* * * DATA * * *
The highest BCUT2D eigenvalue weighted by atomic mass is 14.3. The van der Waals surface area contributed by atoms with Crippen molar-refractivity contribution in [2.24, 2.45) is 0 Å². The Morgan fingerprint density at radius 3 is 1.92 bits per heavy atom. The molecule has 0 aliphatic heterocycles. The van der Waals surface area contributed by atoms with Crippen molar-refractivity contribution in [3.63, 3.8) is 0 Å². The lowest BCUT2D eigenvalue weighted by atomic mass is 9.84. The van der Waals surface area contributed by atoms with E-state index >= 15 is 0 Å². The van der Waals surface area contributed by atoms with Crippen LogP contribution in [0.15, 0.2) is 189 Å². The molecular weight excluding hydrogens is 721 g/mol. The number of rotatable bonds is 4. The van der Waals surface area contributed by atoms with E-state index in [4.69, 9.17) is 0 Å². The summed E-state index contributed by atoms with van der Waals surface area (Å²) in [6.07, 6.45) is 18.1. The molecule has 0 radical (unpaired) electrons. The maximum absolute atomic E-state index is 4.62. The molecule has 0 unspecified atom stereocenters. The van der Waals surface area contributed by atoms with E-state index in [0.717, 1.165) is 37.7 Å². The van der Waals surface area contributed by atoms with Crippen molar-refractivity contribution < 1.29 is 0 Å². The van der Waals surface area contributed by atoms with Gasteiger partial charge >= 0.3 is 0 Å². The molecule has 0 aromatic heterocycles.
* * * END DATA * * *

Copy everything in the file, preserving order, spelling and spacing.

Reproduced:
The highest BCUT2D eigenvalue weighted by atomic mass is 14.3. The van der Waals surface area contributed by atoms with Crippen molar-refractivity contribution in [2.24, 2.45) is 0 Å². The Morgan fingerprint density at radius 3 is 1.92 bits per heavy atom. The molecule has 0 aliphatic heterocycles. The van der Waals surface area contributed by atoms with Crippen molar-refractivity contribution in [3.63, 3.8) is 0 Å². The lowest BCUT2D eigenvalue weighted by atomic mass is 9.84. The van der Waals surface area contributed by atoms with E-state index >= 15 is 0 Å². The van der Waals surface area contributed by atoms with Crippen LogP contribution in [0.15, 0.2) is 189 Å². The molecular weight excluding hydrogens is 721 g/mol. The number of rotatable bonds is 4. The van der Waals surface area contributed by atoms with E-state index in [4.69, 9.17) is 0 Å². The summed E-state index contributed by atoms with van der Waals surface area (Å²) in [6.07, 6.45) is 18.1. The molecule has 0 radical (unpaired) electrons. The maximum absolute atomic E-state index is 4.62. The molecule has 0 unspecified atom stereocenters. The van der Waals surface area contributed by atoms with E-state index in [0.717, 1.165) is 37.7 Å². The van der Waals surface area contributed by atoms with Crippen molar-refractivity contribution < 1.29 is 0 Å². The van der Waals surface area contributed by atoms with Gasteiger partial charge >= 0.3 is 0 Å². The molecule has 0 aromatic heterocycles.